JLR's growth in overseas markets—it sells imports in India and recently began assembling some Land Rover models there—has helped insulate Tata from a sluggish domestic car market which grew just 2.2 per cent in the last fiscal year.
The British luxury brands, which Tata bought for $2.3 billion in 2008, brought in over 95 per cent of the car maker's profit in the quarter to March 31, as new models and increased focus on markets such as Russia and China swelled sales by 48 per cent.
Tata, part of the software-to-hotels Tata group, India's largest business house by revenue, said net profit for the quarter to end-March was Rs 6,250 crore , up from Rs 2,620 crore, helped by £217 million in deferred tax assets.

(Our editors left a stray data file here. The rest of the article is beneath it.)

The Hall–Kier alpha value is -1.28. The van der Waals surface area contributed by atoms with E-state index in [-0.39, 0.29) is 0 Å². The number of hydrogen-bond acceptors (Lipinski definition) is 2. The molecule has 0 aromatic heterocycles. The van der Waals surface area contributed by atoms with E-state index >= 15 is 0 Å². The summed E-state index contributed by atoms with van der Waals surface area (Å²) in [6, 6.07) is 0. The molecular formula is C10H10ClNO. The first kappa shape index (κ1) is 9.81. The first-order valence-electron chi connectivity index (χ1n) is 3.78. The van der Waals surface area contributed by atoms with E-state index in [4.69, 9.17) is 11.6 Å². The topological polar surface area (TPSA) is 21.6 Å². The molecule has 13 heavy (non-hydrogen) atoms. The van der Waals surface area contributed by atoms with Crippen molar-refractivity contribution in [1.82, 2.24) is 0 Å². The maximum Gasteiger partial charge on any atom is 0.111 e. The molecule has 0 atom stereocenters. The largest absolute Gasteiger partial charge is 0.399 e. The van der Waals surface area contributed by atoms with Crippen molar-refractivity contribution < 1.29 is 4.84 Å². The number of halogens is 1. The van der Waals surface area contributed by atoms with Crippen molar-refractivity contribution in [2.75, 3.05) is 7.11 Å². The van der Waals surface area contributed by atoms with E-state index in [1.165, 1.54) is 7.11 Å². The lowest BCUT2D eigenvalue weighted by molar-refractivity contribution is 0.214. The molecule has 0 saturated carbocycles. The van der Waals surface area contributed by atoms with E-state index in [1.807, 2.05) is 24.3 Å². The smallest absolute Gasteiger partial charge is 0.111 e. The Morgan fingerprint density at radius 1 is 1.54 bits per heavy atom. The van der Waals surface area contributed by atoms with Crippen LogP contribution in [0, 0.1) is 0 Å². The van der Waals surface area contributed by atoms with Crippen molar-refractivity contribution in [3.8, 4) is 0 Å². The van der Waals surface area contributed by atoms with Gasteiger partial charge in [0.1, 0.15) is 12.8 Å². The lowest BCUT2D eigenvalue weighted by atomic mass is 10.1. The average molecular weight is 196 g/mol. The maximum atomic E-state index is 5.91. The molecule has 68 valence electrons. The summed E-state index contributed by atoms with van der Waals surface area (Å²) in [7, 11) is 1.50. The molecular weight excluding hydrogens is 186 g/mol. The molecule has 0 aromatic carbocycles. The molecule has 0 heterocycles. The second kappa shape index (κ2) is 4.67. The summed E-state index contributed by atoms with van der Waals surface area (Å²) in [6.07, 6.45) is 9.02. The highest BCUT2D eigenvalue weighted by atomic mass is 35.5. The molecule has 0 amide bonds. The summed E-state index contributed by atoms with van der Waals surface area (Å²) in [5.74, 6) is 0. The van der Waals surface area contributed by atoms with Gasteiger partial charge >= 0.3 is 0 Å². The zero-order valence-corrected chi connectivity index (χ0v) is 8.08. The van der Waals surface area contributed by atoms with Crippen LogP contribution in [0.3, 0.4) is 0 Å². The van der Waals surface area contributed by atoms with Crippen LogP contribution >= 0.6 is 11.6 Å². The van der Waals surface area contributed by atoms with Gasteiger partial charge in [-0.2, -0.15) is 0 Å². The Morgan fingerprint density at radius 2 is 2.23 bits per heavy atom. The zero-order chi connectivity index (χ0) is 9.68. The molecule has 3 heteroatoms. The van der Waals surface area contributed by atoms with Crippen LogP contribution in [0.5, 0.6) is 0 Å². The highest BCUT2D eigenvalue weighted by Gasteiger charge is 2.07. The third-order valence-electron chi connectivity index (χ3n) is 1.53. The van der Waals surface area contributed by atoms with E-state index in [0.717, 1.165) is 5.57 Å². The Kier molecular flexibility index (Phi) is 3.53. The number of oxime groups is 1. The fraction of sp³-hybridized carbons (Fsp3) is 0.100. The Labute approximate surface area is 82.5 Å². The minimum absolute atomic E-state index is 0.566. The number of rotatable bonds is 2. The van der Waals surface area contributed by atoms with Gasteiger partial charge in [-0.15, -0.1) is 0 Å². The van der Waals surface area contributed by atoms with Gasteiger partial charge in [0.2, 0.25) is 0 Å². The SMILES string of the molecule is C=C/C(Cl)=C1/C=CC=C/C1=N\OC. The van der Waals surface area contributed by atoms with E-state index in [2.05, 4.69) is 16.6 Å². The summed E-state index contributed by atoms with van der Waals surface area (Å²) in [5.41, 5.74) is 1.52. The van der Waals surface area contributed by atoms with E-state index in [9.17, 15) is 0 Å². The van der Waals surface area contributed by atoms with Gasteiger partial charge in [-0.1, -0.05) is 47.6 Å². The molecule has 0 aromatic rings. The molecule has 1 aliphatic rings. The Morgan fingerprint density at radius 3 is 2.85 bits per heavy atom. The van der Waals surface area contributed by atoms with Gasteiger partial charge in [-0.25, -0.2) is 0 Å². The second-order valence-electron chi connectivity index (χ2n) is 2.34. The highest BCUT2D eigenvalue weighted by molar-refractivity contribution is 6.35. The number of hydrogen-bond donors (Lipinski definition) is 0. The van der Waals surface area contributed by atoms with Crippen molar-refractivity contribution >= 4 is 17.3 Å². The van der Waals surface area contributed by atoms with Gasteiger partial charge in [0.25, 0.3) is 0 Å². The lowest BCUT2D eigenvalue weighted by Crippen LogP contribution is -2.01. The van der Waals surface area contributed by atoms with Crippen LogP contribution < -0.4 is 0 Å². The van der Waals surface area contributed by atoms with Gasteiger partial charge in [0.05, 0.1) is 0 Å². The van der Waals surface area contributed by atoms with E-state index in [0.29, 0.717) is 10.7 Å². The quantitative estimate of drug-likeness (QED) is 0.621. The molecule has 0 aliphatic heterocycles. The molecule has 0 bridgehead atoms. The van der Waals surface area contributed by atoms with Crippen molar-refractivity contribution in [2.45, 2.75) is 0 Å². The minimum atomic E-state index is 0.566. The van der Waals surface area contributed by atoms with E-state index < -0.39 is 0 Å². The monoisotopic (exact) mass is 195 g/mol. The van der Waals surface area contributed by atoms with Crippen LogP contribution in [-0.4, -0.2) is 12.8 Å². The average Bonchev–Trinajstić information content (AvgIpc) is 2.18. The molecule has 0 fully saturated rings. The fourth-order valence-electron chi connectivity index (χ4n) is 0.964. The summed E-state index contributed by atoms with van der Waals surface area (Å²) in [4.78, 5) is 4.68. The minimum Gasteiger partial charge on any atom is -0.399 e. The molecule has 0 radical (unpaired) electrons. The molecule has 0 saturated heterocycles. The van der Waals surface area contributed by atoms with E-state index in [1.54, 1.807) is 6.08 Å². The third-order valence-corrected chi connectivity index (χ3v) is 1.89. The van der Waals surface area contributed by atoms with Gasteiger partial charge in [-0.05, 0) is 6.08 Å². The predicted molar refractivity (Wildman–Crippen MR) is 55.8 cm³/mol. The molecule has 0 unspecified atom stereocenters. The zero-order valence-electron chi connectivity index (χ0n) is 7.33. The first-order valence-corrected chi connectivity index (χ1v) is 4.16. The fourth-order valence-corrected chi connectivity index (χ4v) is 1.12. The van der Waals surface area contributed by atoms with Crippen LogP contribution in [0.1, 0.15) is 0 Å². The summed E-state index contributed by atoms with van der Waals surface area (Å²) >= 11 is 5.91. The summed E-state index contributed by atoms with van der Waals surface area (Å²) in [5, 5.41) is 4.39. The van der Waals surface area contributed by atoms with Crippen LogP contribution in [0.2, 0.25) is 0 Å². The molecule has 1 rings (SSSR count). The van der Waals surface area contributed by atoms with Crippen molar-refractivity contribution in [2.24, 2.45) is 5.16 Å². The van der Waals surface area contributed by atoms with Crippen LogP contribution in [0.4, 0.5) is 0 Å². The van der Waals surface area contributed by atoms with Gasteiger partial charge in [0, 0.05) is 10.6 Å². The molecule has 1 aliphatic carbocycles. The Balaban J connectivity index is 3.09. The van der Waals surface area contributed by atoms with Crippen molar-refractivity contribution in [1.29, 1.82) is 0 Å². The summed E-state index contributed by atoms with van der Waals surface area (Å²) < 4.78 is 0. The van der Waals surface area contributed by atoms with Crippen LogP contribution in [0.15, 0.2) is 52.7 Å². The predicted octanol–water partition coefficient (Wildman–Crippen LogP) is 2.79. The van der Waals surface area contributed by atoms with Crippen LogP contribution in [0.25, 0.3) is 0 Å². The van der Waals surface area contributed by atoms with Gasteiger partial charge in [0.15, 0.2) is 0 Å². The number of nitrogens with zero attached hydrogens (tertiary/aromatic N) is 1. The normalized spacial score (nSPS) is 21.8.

Consolidated net profit, after accounting for minority interest and share of associates, was at Rs 6,230 crore.
Consolidated revenue rose 44 per cent to Rs 50,900 crore, compared with Rs 35,300 crore a year ago.
India's biggest truck manufacturer and the maker of the Nano, dubbed the world's cheapest car, Tata sparked fears it had bitten off more than it could chew when it bought the loss-making JLR brands from Ford Motor with minimal experience in international manufacturing and luxury products.
The acquisition has fast overshadowed its parent.
Boosted by runaway demand for the Range Rover Evoque compact SUV launched last year, JLR's revenue grew 51.5 per cent to £9.87 billion in the quarter to March.
The unit reported an operating profit of 14.6 per cent in the quarter, against 9.5 per cent for the domestic business.
Sales in China in the fiscal year to end-March accounted for 17.3 per cent of JLR's global sales, almost as much as the UK, its home market, which accounted for 19.1 per cent of sales.
Copyright: Thomson Reuters 2012